Investors mis-sold inflation-busting mini-bonds from an unregulated firm which went bust at the start of April could be in line for payouts of up to £85,000, the Financial Services Compensation Scheme said.
Basset & Gold Plc, which sponsored West Ham United football club, raised as much as £36million from 1,800 investors between its founding in 2015 and its administration.
It was regulated by the Financial Conduct Authority between October 2016 and March 2018, although the mini bonds it was issuing throughout its five-year lifespan were not.
Mini-bond issuer Basset & Gold previously sponsored West Ham United Football Club (logo on the sleeve) before it went bust. It has no connection with West Ham chairman David Gold
However, it relied on a linked company, Basset & Gold Finance Ltd, to ‘help clients find safe homes for their savings’, according to its latest accounts published last April.
B&G Finance, which also went bust last week, was regulated by the FCA from 2 January 2018 onwards.
It is the latest mini-bond issuer to go bust, following the £236million collapse of London Capital & Finance in January 2019 and the restructuring of the restaurant chain Chilango, which raised millions of pounds in so-called ‘burrito bonds’.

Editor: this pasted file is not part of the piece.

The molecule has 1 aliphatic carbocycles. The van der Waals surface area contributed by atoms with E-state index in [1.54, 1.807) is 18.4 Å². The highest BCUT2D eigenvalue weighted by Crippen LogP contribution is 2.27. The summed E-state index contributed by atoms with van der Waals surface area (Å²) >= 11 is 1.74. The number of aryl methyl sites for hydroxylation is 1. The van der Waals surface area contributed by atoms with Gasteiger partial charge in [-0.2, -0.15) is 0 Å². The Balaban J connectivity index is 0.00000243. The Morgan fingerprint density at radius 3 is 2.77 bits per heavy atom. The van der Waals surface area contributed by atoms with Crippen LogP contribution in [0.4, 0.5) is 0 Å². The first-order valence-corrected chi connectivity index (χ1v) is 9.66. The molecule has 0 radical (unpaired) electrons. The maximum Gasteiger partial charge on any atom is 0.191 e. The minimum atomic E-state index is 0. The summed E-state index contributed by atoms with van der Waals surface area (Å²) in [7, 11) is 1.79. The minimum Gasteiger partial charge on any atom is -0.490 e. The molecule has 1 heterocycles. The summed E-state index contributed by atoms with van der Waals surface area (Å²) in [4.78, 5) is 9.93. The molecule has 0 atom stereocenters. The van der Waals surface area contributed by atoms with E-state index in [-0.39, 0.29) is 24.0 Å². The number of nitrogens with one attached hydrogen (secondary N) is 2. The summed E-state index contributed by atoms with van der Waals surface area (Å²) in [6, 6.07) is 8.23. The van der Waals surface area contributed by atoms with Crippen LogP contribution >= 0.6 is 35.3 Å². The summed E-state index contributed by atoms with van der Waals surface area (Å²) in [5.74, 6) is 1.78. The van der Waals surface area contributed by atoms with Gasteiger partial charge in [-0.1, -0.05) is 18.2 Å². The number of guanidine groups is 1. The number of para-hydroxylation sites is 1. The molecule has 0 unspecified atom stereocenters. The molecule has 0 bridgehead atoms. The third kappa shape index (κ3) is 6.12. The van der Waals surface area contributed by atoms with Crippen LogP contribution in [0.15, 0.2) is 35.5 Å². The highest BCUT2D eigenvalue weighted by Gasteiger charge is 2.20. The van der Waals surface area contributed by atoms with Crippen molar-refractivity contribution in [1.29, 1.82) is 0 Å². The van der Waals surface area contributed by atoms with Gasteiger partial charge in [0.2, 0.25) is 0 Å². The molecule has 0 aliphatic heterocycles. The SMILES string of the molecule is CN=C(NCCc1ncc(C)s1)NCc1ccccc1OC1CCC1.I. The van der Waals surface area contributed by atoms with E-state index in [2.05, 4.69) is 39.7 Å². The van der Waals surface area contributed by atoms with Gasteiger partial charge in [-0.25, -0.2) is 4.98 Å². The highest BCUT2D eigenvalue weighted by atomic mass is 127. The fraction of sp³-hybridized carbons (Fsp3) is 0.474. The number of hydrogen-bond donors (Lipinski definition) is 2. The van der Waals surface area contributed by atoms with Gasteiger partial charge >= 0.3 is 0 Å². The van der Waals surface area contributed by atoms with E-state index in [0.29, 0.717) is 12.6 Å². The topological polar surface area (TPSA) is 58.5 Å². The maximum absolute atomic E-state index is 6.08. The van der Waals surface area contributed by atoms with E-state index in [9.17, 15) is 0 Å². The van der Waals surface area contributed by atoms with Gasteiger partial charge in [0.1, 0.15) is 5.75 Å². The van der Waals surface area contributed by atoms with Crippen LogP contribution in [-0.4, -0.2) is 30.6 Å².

The FSCS said: ‘From 2 January 2018, B&G Finance Ltd arranged and promoted mini-bonds on behalf of Basset & Gold Plc, which issued the mini-bonds.
‘FSCS has determined that due to mis-selling of these mini-bonds, many Basset & Gold bondholders who bought their mini-bonds through B&G Finance Ltd may be able to claim compensation up to the £85,000 limit.’
It added: ‘For FSCS to be able to pay compensation, the customer must have been mis-sold their bonds, for example, because they relied on a misleading statement about how Basset & Gold Plc was investing their money.
‘FSCS will also check which firm was responsible for the sale of the bonds.’
The official deposit protection scheme said it was investigating possible mis-selling of the mini-bonds by ‘other related firms’ which took place before the start of 2018.
According to its latest accounts, which cover the 12 months to end September 2018, the company had not suffered any delays or defaults from the companies it invested mini-bond cash in.
It made a pre-tax profit of £137,958 in 2018, with all of its £2.47million turnover coming from interest payments on loans it made.
It owed close to £1.85million to bondholders between 2018 and 2019, and another £27.2million over the next five years.
Mexican restaurant chain Chilango raised millions from casual investors in two mini-bond issuances. The chain ran into financial difficulties and needed to undertake a restructuring
Last year it offered five-year ‘cash bonds’ paying 3.14 per cent, and 4.32 per cent paying ‘pensioner bonds’ – which were also the name of a popular savings product offered by National Savings & Investments in the mid-2010s.
But unlike savings products, mini-bonds are not usually protected by the FSCS up to £85,000 if the company issuing them goes bust.
They are unlisted, unregulated and non-transferable investment products, and have come under scrutiny from regulators since the collapse of London Capital & Finance.